At 10 a.m. today, Corus ended programming on two AM stations in the city: CINF 690 AM (Info 690) and CINW 940 AM (940 Hits, formerly 940 News). Both are currently looping messages from station managers (with ominous intro music) explaining that the “current economic climate” has made continued operations impossible:
The shutdown cuts eight jobs at CINF, and two jobs (announcer Jim Connell and one technician) at CINW. The Corus Nouvelles newsroom, which laid off a dozen people a year ago, will continue operations, mainly feeding the talk station CHMP 98.5 FM. Three journalists, two traffic reporters and three operators will lose their jobs, while five journalists and three traffic reporters will move to CHMP.
Both stations began in December 1999, when they were owned by Metromedia. CINF began as CKVL in 1946, and spent half a century at 850 AM, before changing callsign and frequency and taking an all-news format. More details at the Canadian Communications Foundation.
CINW began as XWA in 1919, eventually becoming CFCF (the television station’s call letters were taken from the radio station’s, which stood for “Canada’s First, Canada’s Finest”) and then CIQC in 1991. It spent just shy of 80 years on the same frequency. Its experiment in all-news was tweaked in 2005 with the adoption of news-talk format similar to CJAD and the hiring of hosts who were branded as opinionative like Aphrodite Salas and former CBMT anchor Dennis Trudeau. It failed completely in 2008 with the firing of almost all its staff and the switch to all-hits programming. Since then the station has been dead-last or close to it in the ratings. More details at the Canadian Communications Foundation.
Both stations ceased transmitting at 7:02 p.m. No fanfare, no countdown, not even a national anthem. They just stopped.
Coverage at CTV Montreal, LCN, Radio-Canada, The Gazette, CBC, or Corus Nouvelles itself (which copies a Presse Canadienne story). Blog posts from Maxime Landry and Sophie Cousineau.
Corus employees won’t be making any public statements about the shutdown, instead referring people to a PR agency. Still, one disgruntled employee emailed me, complaining that a very small number of companies own far too many broadcast outlets, and the CRTC needs to step in.
UPDATE (Feb. 1): Jim Connell, the on-air personality laid off as a result of 940’s closing, was on CFCF News at Noon today, lamenting the death spiral of AM radio.
So what now?
The release says Corus will surrender its licenses for the two frequencies to the CRTC. This means two clear channels (those that don’t have to reduce power to avoid interference at night, meaning their signals carry much farther) are up for grabs. (Both frequencies were used by many years by CBC Radio – 690 in French and 940 in English – before both moved to FM and the all-news stations took up the channels). According to Wikipedia’s list, the only other clear channel in Montreal is CKAC. A decade ago this would have been a huge opportunity. Half a century ago station managers would kill for even a chance at getting one of these.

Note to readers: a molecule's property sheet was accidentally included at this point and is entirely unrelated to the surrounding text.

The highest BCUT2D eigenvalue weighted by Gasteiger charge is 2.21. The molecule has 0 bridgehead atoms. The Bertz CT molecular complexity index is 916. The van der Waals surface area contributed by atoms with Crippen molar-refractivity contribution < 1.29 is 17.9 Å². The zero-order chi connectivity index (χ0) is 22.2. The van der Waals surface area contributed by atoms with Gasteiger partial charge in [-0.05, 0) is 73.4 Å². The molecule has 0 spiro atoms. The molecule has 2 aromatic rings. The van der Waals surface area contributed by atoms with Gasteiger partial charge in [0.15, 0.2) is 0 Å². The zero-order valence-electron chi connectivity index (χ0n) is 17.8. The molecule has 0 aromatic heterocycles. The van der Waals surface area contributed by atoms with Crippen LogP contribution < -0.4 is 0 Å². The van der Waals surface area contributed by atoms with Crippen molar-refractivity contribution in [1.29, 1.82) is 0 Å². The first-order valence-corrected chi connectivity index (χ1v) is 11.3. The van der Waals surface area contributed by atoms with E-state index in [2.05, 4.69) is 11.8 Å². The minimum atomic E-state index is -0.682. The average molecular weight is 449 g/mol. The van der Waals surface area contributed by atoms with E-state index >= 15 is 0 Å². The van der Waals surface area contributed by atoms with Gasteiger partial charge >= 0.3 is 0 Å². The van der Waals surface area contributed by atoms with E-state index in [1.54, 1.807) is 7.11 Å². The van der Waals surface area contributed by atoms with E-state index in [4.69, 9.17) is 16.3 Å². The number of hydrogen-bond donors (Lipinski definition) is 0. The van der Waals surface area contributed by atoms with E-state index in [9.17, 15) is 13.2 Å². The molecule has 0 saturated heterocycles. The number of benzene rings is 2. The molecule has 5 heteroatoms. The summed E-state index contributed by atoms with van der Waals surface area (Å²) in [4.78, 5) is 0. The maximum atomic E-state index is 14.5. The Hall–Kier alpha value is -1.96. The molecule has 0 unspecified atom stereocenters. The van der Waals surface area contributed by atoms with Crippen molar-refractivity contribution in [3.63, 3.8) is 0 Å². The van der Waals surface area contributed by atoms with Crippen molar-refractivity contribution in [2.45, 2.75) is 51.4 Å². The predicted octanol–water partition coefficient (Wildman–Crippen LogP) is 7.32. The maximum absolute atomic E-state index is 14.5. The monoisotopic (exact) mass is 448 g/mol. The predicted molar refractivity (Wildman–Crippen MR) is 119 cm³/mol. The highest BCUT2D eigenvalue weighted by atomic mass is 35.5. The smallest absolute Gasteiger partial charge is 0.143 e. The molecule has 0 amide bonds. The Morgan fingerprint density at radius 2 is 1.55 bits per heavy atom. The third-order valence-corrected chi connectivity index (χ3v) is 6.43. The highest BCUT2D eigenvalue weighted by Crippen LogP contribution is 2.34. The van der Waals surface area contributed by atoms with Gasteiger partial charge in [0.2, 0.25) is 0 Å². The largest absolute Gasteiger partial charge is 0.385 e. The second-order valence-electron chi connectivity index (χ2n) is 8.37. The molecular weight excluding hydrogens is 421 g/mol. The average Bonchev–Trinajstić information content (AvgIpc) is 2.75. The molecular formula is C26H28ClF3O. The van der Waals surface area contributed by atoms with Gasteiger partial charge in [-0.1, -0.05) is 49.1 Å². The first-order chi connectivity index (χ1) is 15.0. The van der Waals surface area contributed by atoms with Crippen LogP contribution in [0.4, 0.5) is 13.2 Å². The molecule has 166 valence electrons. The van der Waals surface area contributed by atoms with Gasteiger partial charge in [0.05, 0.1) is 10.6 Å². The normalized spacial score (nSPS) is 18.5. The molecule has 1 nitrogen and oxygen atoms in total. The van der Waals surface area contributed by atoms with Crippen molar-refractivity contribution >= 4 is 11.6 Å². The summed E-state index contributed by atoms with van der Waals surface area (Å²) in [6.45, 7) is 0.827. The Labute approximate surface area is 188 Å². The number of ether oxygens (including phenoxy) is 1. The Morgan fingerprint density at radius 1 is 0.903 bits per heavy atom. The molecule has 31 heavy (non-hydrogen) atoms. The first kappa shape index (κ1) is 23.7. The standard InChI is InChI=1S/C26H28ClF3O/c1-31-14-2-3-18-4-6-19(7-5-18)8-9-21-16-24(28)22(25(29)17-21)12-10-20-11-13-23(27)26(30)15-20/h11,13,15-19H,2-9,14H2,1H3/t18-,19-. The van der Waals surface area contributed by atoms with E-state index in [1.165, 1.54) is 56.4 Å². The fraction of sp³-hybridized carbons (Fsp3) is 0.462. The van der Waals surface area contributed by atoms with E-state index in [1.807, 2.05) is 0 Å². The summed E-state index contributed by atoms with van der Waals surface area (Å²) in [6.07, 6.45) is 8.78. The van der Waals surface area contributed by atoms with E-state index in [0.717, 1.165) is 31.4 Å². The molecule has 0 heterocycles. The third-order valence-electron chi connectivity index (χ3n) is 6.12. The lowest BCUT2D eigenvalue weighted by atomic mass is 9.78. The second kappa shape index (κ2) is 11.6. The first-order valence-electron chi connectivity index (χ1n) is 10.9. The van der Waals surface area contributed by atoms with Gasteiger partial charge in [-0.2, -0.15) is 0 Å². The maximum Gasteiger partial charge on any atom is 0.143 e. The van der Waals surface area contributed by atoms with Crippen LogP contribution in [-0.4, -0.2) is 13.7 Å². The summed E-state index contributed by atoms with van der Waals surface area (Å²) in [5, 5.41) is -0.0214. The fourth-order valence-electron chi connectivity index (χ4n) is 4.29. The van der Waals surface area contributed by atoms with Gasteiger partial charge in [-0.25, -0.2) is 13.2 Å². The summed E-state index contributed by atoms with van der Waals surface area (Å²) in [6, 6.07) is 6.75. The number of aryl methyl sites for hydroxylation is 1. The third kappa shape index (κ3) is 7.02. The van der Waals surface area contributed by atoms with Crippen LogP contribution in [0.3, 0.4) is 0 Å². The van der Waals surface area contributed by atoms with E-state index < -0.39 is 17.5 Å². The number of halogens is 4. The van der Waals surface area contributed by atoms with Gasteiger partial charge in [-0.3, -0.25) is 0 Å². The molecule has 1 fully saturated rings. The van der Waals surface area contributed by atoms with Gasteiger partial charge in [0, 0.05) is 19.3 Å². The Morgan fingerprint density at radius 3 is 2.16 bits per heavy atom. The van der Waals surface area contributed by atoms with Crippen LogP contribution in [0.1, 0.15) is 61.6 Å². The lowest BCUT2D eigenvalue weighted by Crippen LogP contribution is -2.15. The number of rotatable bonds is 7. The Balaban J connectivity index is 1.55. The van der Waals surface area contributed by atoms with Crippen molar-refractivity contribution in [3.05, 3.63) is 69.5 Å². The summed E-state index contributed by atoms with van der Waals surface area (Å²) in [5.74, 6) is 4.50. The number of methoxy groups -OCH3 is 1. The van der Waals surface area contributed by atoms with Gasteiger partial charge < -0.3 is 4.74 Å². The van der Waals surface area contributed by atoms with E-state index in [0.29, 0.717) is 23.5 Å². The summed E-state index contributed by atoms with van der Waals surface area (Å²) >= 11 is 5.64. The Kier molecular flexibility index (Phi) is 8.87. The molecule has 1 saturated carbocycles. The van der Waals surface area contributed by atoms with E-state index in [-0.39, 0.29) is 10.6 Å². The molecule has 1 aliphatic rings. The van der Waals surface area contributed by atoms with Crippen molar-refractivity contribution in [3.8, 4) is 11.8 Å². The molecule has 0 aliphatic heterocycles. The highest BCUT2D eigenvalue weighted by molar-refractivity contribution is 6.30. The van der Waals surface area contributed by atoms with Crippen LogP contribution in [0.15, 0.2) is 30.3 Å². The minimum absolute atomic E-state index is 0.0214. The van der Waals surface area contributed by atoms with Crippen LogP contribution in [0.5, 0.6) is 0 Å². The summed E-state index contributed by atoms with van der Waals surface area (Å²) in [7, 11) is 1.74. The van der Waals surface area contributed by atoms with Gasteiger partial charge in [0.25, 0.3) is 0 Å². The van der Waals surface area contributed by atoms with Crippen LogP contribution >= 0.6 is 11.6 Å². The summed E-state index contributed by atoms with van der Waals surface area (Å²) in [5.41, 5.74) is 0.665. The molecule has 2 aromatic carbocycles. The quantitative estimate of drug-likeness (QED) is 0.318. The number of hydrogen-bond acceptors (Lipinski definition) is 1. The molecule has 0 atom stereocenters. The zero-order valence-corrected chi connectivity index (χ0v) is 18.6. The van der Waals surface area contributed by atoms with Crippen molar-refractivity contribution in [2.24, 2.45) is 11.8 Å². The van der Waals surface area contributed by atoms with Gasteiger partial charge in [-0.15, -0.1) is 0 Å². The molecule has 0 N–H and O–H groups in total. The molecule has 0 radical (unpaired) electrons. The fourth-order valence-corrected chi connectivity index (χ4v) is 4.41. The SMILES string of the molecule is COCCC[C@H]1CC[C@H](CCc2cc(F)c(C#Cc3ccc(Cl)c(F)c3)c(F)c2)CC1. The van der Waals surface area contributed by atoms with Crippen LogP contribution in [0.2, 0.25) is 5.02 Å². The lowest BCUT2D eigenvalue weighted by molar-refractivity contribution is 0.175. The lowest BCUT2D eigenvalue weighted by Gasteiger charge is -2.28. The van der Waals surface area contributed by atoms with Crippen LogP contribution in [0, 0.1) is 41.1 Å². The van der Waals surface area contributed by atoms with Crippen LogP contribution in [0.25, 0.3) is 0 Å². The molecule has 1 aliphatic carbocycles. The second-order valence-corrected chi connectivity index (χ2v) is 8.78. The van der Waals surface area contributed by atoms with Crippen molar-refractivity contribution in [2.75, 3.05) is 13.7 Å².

But in the current media environment, the question is more whether anyone would bother.
Various theories are being brought up on the local radio discussion group, including:
- CJAD should move to 940 from 800 to take advantage of the clear channel. This was brought up last time the channel was available, but CJAD dismissed the idea, preferring its spot on the dial, which it considered easier to find.
- CBME-FM (CBC Radio One) should simulcast on 940 AM to reach more listeners. CBC dealt with the coverage issue by setting up a network of FM repeaters, including 104.7 FM in NDG. It’s unclear if there are enough people having trouble receiving the station to warrant the expense of running an AM transmitter.
- Rogers, which owns a chain of all-news AM radio stations including CFTR 680News in Toronto, could setup a station here.
Other stations, especially those in the extended AM broadcast band like CJLO 1690, would definitely benefit from moving to the lower frequency and increasing their power. Or some new player (Rogers, perhaps?) could come in and setup a new AM radio station.
But the future of AM radio in particular doesn’t prompt much optimism. New portable media players, if they have radio receivers at all, only do FM. AM radio has a smaller bandwidth, meaning the sound is less clear, and it’s more susceptible to interference. Even the CBC realized that when it moved all its Montreal stations to FM.
As for the all-news format, I think there’s definitely room for something coming up on the French side, with CKAC concentrating on sports, CHMP doing talk (and simulcasting a lot of CKAC, including Habs games) and leaving Radio-Canada alone on news. But on the English side, CJAD and CBC will be tough competition for any new entrant. One will take away any serious news listeners, and the other will take away the rabid angryphones who want to call in constantly to complain that there’s too many potholes.
We’ll see what kind of interest there is when the CRTC puts the two channels on the block.
Until then, the shutdown gives a rare opportunity to listen to far-away stations without interference from local frequencies. I got lots of stuff late at night from both newly created holes, stations overlapping each other to the point where I couldn’t really understand any of them. The best I could hear was WEAV 960AM in Plattsburgh, which was carrying Sean Hannity when I tuned in.
UPDATE (June 10): The CRTC has revoked the licenses of CINW and CINF.